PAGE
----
Copyright © 2020 Albuquerque Journal
SANTA FE – Recently created New Mexico legislative caucus committees that leading lawmakers – both Democrats and Republicans – can use to assist their members have raked in big amounts of money during the last six months.
In campaign spending reports filed Monday with the Secretary of State’s Office, the four committees designated by House and Senate leaders from both parties reported raising a combined total of roughly $763,000 in contributions.
And there’s still nearly seven months left to go until Election Day in November.
The committee that raised the most money was the one designated by House Speaker Brian Egolf, D-Santa Fe. It reported raising $288,217 and spending slightly more than $156,000.
It took in hefty contributions from both environmental groups, including the Sierra Club, and those that advocate for extractive industries, including the New Mexico Oil and Gas Association.
Meanwhile, the New Mexico House Republican Campaign Committee wasn’t far behind, reporting having raised $208,930 during the six-month period and spending about $44,000.
It got maximum $25,000 contributions from Jalapeño Corp., an Albuquerque-based oil company run by former state GOP Chairman Harvey Yates Jr., along with big donations from oil companies and Cliff’s Amusement Park in Albuquerque.
House Minority Leaders James Townsend, R-Artesia, said the money will be spent to spread the Republicans’ message and on individual races – though he said the campaign committee would stay out of primary election contests.
Despite raising money for his caucus under the new system, Townsend said he’s not a big fan of it.
“I don’t think it’s good for New Mexico,” he said in a Monday interview. “It certainly concentrates the powers of the purse with leaders.”
Other legislative leaders have a different view of the new caucus committees, as Senate Majority Whip Mimi Stewart, D-Albuquerque, predicted they would mitigate the spending by independent expenditure groups, or super PACs, which have played a prominent role in recent legislative election cycles.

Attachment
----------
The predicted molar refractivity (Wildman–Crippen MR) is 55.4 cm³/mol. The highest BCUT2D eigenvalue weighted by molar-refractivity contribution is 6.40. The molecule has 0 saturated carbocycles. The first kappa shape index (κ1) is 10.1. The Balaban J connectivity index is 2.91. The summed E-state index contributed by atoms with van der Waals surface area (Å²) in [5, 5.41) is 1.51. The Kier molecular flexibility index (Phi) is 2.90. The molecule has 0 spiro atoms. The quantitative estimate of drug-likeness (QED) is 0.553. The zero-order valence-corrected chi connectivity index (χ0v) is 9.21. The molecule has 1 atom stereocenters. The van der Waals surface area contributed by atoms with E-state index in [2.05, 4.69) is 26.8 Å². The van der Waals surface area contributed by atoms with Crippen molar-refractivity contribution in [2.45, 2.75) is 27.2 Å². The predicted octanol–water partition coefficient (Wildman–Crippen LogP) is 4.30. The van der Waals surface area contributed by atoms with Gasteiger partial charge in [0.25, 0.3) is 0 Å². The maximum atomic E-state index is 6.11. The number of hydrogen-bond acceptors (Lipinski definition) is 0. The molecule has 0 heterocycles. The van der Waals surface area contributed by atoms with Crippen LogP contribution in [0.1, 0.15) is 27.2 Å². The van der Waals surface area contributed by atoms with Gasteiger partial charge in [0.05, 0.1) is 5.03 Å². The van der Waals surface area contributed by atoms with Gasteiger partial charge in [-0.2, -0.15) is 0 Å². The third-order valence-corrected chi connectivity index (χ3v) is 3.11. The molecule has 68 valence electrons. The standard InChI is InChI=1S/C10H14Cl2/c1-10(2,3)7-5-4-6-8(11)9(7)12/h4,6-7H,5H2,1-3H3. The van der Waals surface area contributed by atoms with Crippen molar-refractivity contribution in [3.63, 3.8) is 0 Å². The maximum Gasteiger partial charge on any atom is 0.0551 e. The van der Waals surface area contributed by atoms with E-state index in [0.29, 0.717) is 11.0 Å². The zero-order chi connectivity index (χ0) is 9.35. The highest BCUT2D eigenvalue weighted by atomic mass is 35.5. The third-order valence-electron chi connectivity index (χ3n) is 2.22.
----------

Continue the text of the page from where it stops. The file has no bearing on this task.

“We’re trying to have some middle ground where we can pay for some administrative expenses without having to use a lot of little PACs,” Stewart told the Journal.
“It’s certainly a more open and honest way of doing things,” she added.
The committee designated by Senate Democrats reported Monday receiving $102,855 during the past six months, with weighty donations from the American Federation of Teachers labor union, a trial lawyers’ group and Ultra Health LLC, a prominent medical cannabis producer.
Stewart, the treasurer for the New Mexico Senate Democrats committee, said the money would be used for polling and to hire a caucus director to help with campaigns.
As for the Senate Republicans, the caucus committee designated by Senate GOP floor leader Stuart Ingle of Portales reported taking in $163,398 during the period that started in October 2019 and went through April 6.
The caucus committees are specialized political committees that can collect more cash than other PACs, or individual candidates, and were approved last year after being added into a campaign finance disclosure bill that was signed into law by Gov. Michelle Lujan Grisham.
The legislative caucus committees can make unlimited noncash contributions to political campaigns and collect five times more cash per donor – up to $25,000 compared with up to $5,000 – than traditional political committees.
Neither of the two Democratic-led caucus committees reported receiving individual contributions during the 30-day legislative session that ended Feb. 20.
The two Republican-led committees did take in several contributions during the session, though most of them were for relatively small amounts.
A “blackout” period that runs from Jan. 1 through the legislative session’s end date bars candidates from soliciting campaign funds while lawmakers are meeting.
However, that law does not explicitly prohibit such funds from being received.
All 112 state House and Senate seats are up for election in 2020, with the primary election scheduled for June 2.
Democrats enter the election cycle with majorities in both legislative chambers, after picking up eight House seats in 2018.